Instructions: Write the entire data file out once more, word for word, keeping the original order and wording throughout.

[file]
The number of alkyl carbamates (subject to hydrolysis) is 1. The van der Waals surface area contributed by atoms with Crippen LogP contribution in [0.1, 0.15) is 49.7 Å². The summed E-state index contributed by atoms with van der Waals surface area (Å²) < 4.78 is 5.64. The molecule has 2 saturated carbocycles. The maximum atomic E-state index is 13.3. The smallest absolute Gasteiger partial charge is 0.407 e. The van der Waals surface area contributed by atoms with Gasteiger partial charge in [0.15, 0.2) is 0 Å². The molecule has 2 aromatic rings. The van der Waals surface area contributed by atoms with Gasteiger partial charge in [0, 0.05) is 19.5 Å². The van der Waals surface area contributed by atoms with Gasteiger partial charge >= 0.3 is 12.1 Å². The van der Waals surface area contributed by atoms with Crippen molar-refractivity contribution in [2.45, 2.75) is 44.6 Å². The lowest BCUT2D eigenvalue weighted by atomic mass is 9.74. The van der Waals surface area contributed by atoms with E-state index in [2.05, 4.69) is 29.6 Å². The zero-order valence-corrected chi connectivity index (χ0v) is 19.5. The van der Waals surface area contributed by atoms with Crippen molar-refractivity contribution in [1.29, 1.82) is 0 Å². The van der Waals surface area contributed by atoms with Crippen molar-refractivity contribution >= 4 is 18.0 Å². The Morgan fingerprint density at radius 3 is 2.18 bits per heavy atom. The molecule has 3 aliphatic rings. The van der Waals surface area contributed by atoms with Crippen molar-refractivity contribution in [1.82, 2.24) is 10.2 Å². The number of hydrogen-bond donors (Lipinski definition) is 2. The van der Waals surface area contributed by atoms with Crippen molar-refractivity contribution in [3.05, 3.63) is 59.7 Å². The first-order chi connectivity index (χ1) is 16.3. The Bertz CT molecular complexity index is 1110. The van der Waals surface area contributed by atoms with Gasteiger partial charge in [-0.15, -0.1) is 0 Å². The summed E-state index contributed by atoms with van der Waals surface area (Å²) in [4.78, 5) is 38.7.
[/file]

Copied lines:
The number of alkyl carbamates (subject to hydrolysis) is 1. The van der Waals surface area contributed by atoms with Crippen LogP contribution in [0.1, 0.15) is 49.7 Å². The summed E-state index contributed by atoms with van der Waals surface area (Å²) < 4.78 is 5.64. The molecule has 2 saturated carbocycles. The maximum atomic E-state index is 13.3. The smallest absolute Gasteiger partial charge is 0.407 e. The van der Waals surface area contributed by atoms with Gasteiger partial charge in [0.15, 0.2) is 0 Å². The molecule has 2 aromatic rings. The van der Waals surface area contributed by atoms with Gasteiger partial charge in [0, 0.05) is 19.5 Å². The van der Waals surface area contributed by atoms with Gasteiger partial charge >= 0.3 is 12.1 Å². The van der Waals surface area contributed by atoms with Crippen molar-refractivity contribution in [2.45, 2.75) is 44.6 Å². The lowest BCUT2D eigenvalue weighted by atomic mass is 9.74. The van der Waals surface area contributed by atoms with E-state index in [2.05, 4.69) is 29.6 Å². The zero-order valence-corrected chi connectivity index (χ0v) is 19.5. The van der Waals surface area contributed by atoms with Crippen molar-refractivity contribution in [1.29, 1.82) is 0 Å². The van der Waals surface area contributed by atoms with Crippen molar-refractivity contribution >= 4 is 18.0 Å². The Morgan fingerprint density at radius 3 is 2.18 bits per heavy atom. The molecule has 3 aliphatic rings. The van der Waals surface area contributed by atoms with Crippen molar-refractivity contribution in [1.82, 2.24) is 10.2 Å². The number of hydrogen-bond donors (Lipinski definition) is 2. The van der Waals surface area contributed by atoms with Crippen molar-refractivity contribution in [3.05, 3.63) is 59.7 Å². The first-order chi connectivity index (χ1) is 16.3. The Bertz CT molecular complexity index is 1110. The van der Waals surface area contributed by atoms with Gasteiger partial charge in [-0.15, -0.1) is 0 Å². The summed E-state index contributed by atoms with van der Waals surface area (Å²) in [4.78, 5) is 38.7.